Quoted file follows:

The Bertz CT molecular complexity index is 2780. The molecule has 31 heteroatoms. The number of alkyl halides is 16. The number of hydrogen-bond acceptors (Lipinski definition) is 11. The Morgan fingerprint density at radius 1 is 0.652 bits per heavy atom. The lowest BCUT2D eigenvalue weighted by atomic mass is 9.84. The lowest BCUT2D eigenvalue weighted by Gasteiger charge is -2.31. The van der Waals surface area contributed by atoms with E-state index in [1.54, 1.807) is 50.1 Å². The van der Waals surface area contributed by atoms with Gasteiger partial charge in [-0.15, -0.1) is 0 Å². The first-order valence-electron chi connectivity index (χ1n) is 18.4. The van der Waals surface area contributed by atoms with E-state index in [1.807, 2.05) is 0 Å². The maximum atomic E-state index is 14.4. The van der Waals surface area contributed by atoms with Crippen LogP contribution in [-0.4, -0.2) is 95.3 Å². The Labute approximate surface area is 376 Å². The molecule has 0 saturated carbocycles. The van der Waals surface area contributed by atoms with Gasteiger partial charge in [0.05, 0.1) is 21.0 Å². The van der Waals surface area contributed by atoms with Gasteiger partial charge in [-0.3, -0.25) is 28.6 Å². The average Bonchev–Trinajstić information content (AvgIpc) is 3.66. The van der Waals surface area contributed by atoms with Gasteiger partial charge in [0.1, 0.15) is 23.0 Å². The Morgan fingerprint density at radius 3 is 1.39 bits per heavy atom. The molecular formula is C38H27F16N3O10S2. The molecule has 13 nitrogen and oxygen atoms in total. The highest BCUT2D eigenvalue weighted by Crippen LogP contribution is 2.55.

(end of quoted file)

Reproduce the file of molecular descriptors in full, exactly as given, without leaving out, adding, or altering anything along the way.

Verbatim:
The Bertz CT molecular complexity index is 2780. The molecule has 31 heteroatoms. The number of alkyl halides is 16. The number of hydrogen-bond acceptors (Lipinski definition) is 11. The Morgan fingerprint density at radius 1 is 0.652 bits per heavy atom. The lowest BCUT2D eigenvalue weighted by atomic mass is 9.84. The lowest BCUT2D eigenvalue weighted by Gasteiger charge is -2.31. The van der Waals surface area contributed by atoms with E-state index in [1.54, 1.807) is 50.1 Å². The van der Waals surface area contributed by atoms with Gasteiger partial charge in [-0.15, -0.1) is 0 Å². The first-order valence-electron chi connectivity index (χ1n) is 18.4. The van der Waals surface area contributed by atoms with E-state index in [1.807, 2.05) is 0 Å². The maximum atomic E-state index is 14.4. The van der Waals surface area contributed by atoms with Crippen LogP contribution in [-0.4, -0.2) is 95.3 Å². The Labute approximate surface area is 376 Å². The molecule has 0 saturated carbocycles. The van der Waals surface area contributed by atoms with Gasteiger partial charge in [0.05, 0.1) is 21.0 Å². The van der Waals surface area contributed by atoms with Gasteiger partial charge in [-0.3, -0.25) is 28.6 Å². The average Bonchev–Trinajstić information content (AvgIpc) is 3.66. The van der Waals surface area contributed by atoms with Gasteiger partial charge in [0.1, 0.15) is 23.0 Å². The Morgan fingerprint density at radius 3 is 1.39 bits per heavy atom. The molecular formula is C38H27F16N3O10S2. The molecule has 13 nitrogen and oxygen atoms in total. The highest BCUT2D eigenvalue weighted by Crippen LogP contribution is 2.55.